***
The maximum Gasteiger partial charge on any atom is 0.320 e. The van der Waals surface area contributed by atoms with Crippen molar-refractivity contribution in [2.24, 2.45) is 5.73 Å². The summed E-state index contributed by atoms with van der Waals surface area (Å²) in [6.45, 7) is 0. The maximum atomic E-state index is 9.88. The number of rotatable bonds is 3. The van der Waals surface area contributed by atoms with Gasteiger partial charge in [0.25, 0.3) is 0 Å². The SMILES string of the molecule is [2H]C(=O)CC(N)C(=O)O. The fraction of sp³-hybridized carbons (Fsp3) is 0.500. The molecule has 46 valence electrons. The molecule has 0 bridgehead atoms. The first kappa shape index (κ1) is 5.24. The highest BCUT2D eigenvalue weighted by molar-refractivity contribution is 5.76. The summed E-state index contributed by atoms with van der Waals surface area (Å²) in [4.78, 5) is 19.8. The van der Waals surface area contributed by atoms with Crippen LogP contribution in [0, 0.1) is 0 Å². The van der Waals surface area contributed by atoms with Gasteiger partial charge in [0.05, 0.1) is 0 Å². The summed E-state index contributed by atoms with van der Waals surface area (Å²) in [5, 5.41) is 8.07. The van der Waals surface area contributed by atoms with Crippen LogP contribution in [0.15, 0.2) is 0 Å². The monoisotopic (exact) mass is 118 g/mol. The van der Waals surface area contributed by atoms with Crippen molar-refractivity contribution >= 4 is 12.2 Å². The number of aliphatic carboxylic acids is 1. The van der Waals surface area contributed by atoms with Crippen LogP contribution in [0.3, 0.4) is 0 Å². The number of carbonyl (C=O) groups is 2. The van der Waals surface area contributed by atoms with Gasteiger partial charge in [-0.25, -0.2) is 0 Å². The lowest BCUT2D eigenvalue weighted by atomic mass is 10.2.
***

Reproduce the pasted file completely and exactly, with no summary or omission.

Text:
The maximum Gasteiger partial charge on any atom is 0.320 e. The van der Waals surface area contributed by atoms with Crippen molar-refractivity contribution in [2.24, 2.45) is 5.73 Å². The summed E-state index contributed by atoms with van der Waals surface area (Å²) in [6.45, 7) is 0. The maximum atomic E-state index is 9.88. The number of rotatable bonds is 3. The van der Waals surface area contributed by atoms with Gasteiger partial charge in [0.25, 0.3) is 0 Å². The SMILES string of the molecule is [2H]C(=O)CC(N)C(=O)O. The fraction of sp³-hybridized carbons (Fsp3) is 0.500. The molecule has 46 valence electrons. The molecule has 0 bridgehead atoms. The first kappa shape index (κ1) is 5.24. The highest BCUT2D eigenvalue weighted by molar-refractivity contribution is 5.76. The summed E-state index contributed by atoms with van der Waals surface area (Å²) in [4.78, 5) is 19.8. The van der Waals surface area contributed by atoms with Crippen LogP contribution in [0, 0.1) is 0 Å². The van der Waals surface area contributed by atoms with Gasteiger partial charge in [0.05, 0.1) is 0 Å². The summed E-state index contributed by atoms with van der Waals surface area (Å²) in [5, 5.41) is 8.07. The van der Waals surface area contributed by atoms with Crippen LogP contribution in [0.15, 0.2) is 0 Å². The monoisotopic (exact) mass is 118 g/mol. The van der Waals surface area contributed by atoms with Crippen molar-refractivity contribution >= 4 is 12.2 Å². The number of aliphatic carboxylic acids is 1. The van der Waals surface area contributed by atoms with Crippen LogP contribution in [0.3, 0.4) is 0 Å². The number of carbonyl (C=O) groups is 2. The van der Waals surface area contributed by atoms with Gasteiger partial charge in [-0.25, -0.2) is 0 Å². The lowest BCUT2D eigenvalue weighted by atomic mass is 10.2.